Mystery Snail Erosion
Well this one is a classic example of what not to buy when you look for a snail. I got this one 4 days ago and it didn't make it through today.
I wanted to show this to help others recognize what to look for when buying a snail. This is not a snail you want to buy, not in this condition anyway.
This erosion is the worst I have seen. The side of the shell is gone and the area where the door would close is so gone it could never seal completely.
This one I didn't see in the LFS. The end of the spiral is so eroded that the shell is almost transparent and there is a huge hole in it.
I hate to say it but don't try to rescue them. All the research I have done says they are too far gone when they reach this point. I tried to save them, even did special feedings but once the shell has degraded this far they are beyond saving. Hopefully this will help at least one person keep from making the same mistake I have made twice now. I am not mad at the LFS because this takes a long time to happen and the stock is new enough that it is not the LFS fault. The breeders take this poor of care of these creatures and gives LFS a bad rap. It is unfortunate that my LFS doesn't know better, but they will tomorrow.
If you have a snail in this condition even the slightest thing wrong with the water, trace amounts of copper that would normally be safe, any salt at all or anything wrong with the water any snail in this condition is a gonner.
Make sure to hand inspect any snail you are going to buy. Look at the shell through the light to make sure it isn't translucent. Check that the snail can completely close the door to the shell and it looks like it seals. Any serious divots in the shell or other erosion is a sign of a snail not taken care of and not a good purchase.
A very useful and interesting thread. Hope to hear more information on this.:)
Feel free to share your experiences and photos related to this subject. You can post here as the thread will be designed for open discussions and will not be locked.:)
Little chips of the shell around the operculum are ok. These will fill in with new growth and aren't a problem at all. Snails can reinforce some severe erosion to protect their soft bodies provided they have enough calcium. Your pictures show snails that must have been kept in soft, acid water for quite some time. Damage like this takes a long time to show up. I'm sorry you had a bad experience.
Now I can't get the name Blupin out of my head. Arghh! Lupin + Blue
I forgot to mention that the fissure pictured is caused by injury, not bad water. The problem is that with ideal water conditions, it would have healed. Very sad.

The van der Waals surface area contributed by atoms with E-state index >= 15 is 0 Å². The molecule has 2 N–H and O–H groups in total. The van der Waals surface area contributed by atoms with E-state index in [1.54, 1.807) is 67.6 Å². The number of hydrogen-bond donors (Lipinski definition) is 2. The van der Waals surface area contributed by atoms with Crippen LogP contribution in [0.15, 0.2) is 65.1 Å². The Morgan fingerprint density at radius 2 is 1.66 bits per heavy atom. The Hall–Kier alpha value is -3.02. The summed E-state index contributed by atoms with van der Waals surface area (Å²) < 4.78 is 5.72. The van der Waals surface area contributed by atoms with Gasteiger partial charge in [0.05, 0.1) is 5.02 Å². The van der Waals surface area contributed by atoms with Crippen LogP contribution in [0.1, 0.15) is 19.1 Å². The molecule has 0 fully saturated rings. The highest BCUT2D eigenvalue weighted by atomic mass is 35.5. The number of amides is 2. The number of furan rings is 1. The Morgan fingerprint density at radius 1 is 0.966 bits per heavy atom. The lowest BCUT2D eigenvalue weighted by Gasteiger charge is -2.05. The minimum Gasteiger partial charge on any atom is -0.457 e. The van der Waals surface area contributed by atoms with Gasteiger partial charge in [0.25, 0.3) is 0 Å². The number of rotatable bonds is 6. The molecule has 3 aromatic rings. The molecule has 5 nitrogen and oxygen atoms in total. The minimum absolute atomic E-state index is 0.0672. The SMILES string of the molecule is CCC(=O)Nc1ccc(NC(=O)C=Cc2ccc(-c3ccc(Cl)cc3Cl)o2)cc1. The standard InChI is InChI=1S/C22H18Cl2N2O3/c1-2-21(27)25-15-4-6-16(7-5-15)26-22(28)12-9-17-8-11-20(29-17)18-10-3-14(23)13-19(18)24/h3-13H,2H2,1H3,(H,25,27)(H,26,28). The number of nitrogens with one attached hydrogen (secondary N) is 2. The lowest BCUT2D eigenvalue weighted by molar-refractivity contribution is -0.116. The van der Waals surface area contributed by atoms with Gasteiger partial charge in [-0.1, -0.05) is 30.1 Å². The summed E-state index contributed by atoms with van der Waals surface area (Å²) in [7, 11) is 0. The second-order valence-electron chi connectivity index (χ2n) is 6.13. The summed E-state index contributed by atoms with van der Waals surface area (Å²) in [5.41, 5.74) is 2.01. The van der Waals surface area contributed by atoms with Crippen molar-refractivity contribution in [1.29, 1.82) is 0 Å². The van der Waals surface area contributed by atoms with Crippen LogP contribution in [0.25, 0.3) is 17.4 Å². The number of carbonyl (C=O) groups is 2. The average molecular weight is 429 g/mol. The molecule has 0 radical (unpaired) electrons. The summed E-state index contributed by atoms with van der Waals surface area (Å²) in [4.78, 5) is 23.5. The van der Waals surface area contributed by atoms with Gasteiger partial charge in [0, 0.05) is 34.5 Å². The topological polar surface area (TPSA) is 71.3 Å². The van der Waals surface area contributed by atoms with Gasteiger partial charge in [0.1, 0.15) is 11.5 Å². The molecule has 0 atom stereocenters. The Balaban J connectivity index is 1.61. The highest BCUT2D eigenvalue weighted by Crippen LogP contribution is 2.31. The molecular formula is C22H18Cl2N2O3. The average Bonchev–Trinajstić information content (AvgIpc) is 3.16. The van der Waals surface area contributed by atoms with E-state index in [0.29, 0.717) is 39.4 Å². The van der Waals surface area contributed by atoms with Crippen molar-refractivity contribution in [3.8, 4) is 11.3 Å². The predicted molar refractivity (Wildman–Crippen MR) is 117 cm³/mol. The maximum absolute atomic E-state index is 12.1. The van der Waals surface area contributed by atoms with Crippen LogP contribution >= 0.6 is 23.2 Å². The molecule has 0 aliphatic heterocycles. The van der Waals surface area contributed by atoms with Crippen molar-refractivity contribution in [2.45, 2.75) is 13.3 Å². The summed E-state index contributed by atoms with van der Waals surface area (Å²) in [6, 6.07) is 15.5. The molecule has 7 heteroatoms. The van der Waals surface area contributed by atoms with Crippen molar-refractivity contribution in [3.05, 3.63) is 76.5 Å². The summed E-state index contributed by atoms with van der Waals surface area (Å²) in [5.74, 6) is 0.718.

I buy the occasional snail for my 30 gallon freshwater goldfish tank and have noticed that after several mos. (approx.. 6-8 mos.) their shells start to deteriorate and become a little brittle (they also have scratches and streaks on them almost like cracks). Am I not putting something in the water that they need? I have never added salt or copper to this tank. Is this something that is just to be expected in the natural life cycle of a mystery snail? Are they short lived creatures?
The nsails need some calcium and or a pH above 7.0. Otherwise they will suffer from shell deterioration. Almost every snail I have bought from my LFS had the erosions like the ones above just somewhat to a lesser extent. Within 3-4 weeks of adding loads of calcium and keeping the pH right aroun 7.6 the snails have healed and even laid eggs once.
So to answer your question, no. Snails should live much longer than they have for you and with the addition of calcium, which is good for the fish anyway and a higher pH you should get them to survive for 4-6 years.
Thanks Fish 4 All. What type of calcium should be added and in what form? Powdered? Oyster shells?
Any info is appreciated.
Well I add crushed coral to all of my tanks and I also add calcium citrate to my snail tank every other day or so. Since I started doing so I haven't seen any shell erosion. I think the best way to "measure" what you need is to keep your GH and KH above 5 degrees or 80ppm.
I would also shoot for a pH of at least 7.4.
Trishfish is the one to listen to here, she has taught me most of what I know about them and has helped me help the ones I got in poor shape to actually thrive. But I had no idea about them being so short lived. I figured they lived longer.
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